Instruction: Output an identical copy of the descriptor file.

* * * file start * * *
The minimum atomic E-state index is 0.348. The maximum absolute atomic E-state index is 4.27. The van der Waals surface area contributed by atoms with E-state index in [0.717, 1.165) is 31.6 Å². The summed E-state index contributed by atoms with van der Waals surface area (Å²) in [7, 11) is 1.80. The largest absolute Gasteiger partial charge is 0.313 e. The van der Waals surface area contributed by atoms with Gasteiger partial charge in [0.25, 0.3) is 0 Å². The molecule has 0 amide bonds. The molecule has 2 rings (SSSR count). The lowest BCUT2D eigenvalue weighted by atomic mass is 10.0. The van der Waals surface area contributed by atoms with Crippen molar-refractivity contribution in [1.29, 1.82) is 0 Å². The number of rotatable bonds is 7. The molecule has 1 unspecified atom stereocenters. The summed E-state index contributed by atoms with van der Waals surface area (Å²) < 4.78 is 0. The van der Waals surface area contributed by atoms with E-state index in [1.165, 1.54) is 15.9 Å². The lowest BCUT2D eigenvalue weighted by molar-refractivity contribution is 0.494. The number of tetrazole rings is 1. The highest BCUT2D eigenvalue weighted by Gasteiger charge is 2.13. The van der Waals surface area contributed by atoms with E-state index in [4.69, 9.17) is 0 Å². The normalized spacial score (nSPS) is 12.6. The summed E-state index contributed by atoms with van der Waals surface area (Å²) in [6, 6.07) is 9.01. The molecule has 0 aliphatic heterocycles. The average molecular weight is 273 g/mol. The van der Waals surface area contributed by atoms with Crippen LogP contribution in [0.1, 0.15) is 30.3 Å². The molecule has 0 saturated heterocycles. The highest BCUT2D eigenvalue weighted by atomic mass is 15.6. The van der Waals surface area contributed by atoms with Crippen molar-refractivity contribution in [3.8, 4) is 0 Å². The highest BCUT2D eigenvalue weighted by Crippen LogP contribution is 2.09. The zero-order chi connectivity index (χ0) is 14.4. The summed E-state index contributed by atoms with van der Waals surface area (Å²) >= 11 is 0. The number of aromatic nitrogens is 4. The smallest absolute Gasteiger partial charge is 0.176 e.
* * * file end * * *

The minimum atomic E-state index is 0.348. The maximum absolute atomic E-state index is 4.27. The van der Waals surface area contributed by atoms with E-state index in [0.717, 1.165) is 31.6 Å². The summed E-state index contributed by atoms with van der Waals surface area (Å²) in [7, 11) is 1.80. The largest absolute Gasteiger partial charge is 0.313 e. The van der Waals surface area contributed by atoms with Gasteiger partial charge in [0.25, 0.3) is 0 Å². The molecule has 0 amide bonds. The molecule has 2 rings (SSSR count). The lowest BCUT2D eigenvalue weighted by atomic mass is 10.0. The van der Waals surface area contributed by atoms with Crippen molar-refractivity contribution in [1.29, 1.82) is 0 Å². The number of rotatable bonds is 7. The molecule has 1 unspecified atom stereocenters. The summed E-state index contributed by atoms with van der Waals surface area (Å²) < 4.78 is 0. The van der Waals surface area contributed by atoms with E-state index in [1.165, 1.54) is 15.9 Å². The lowest BCUT2D eigenvalue weighted by molar-refractivity contribution is 0.494. The number of tetrazole rings is 1. The highest BCUT2D eigenvalue weighted by Gasteiger charge is 2.13. The van der Waals surface area contributed by atoms with E-state index in [4.69, 9.17) is 0 Å². The normalized spacial score (nSPS) is 12.6. The summed E-state index contributed by atoms with van der Waals surface area (Å²) in [6, 6.07) is 9.01. The molecule has 0 aliphatic heterocycles. The average molecular weight is 273 g/mol. The van der Waals surface area contributed by atoms with Crippen LogP contribution in [0.1, 0.15) is 30.3 Å². The molecule has 0 saturated heterocycles. The highest BCUT2D eigenvalue weighted by atomic mass is 15.6. The van der Waals surface area contributed by atoms with Crippen molar-refractivity contribution in [3.8, 4) is 0 Å². The highest BCUT2D eigenvalue weighted by Crippen LogP contribution is 2.09. The zero-order chi connectivity index (χ0) is 14.4. The summed E-state index contributed by atoms with van der Waals surface area (Å²) >= 11 is 0. The number of aromatic nitrogens is 4. The smallest absolute Gasteiger partial charge is 0.176 e.